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Time to consider hunting with air rifles in Pennsylvania?

July 3, 2014

A recent issue of Pennsylvania Outdoor News had an excellent feature covering Pennsylvania’s .22 ammo shortage. Whether the blame falls on hoarders, slow manufacturing, military buyouts or government plots to destroy the lives of gun owners, one clear truth remains ­ .22 shells are hard to find, and when shipments do finally arrive, retailers are having a difficult time keeping them in stock.

The story explained that firing a .22 rifle is a common rite of passage for introducing youngsters and new shooters to the sport. It is also an incredibly popular caliber among rabbit, squirrel and groundhog hunters in a state rich with small-game hunting enthusiasts.

The article got me thinking. The lead projectile on a .22 caliber bullet is not much larger than the hourglass-shaped Gamo pellets I use when plinking cans out behind my barn with a .177 caliber air rifle.

The Crosman break-barrel air rifle I have shoots faster than 1,000 FPS. It is quiet, accurate and doesn’t kick. It does damage on tin cans; and could surely handle a quick, clean kill on a squirrel or other small-bodied animal.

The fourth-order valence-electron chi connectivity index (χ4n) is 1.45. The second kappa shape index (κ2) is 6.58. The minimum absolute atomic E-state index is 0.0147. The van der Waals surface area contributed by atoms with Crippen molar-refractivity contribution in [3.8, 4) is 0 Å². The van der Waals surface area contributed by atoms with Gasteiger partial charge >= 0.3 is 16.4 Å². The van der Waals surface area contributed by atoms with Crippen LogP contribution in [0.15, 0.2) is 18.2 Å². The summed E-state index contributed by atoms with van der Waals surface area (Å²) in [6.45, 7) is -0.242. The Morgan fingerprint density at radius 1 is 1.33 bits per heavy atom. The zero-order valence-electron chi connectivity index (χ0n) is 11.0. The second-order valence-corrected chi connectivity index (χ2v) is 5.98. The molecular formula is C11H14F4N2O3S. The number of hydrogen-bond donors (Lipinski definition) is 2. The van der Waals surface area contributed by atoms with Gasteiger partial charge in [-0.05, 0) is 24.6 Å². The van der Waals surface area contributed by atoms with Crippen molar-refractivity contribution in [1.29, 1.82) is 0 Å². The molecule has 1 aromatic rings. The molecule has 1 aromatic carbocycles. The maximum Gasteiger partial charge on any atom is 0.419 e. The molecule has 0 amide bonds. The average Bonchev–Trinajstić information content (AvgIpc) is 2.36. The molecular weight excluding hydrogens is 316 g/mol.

Yet at present, hunting with “air- or gas-operated rifles and handguns” in Pennsylvania is unlawful, according to page 17 of the 2014-15 PA Hunting and Trapping Digest. Truth is, it has never been lawful in the state. Why?

After visiting Crosman’s website, I found that air rifles come in many different speeds and calibers. More interestingly, though, I discovered that Pennsylvania and New Hampshire are the only two states in the country not allowing at least limited use of air rifles for hunting purposes. The other 48 states allow them with varying degrees of regulations.

For example, most states permit general use for small game and varmints without restriction, but some states allow air rifle hunting for big game with requirements of a certain caliber or shooting speed measured by FPS.

Currently, Alabama, Arizona, Maryland, Michigan, Missouri, South Carolina, Vermont and Virginia all allow the use of air rifles for white-tailed deer.

I understand it’s a far cry to expect our Game Commission to support the use of air rifles for big game in Pennsylvania; In fact, I doubt many hunters would even be in favor of that.

But is the thought of using a high-speed air rifle to shoot squirrels in the back woodlot really that outrageous? Forty-eight other states, including all six bordering us say, “No it’s not outrageous. It makes sense.”

This could be the solution to our .22 ammo shortage problem.

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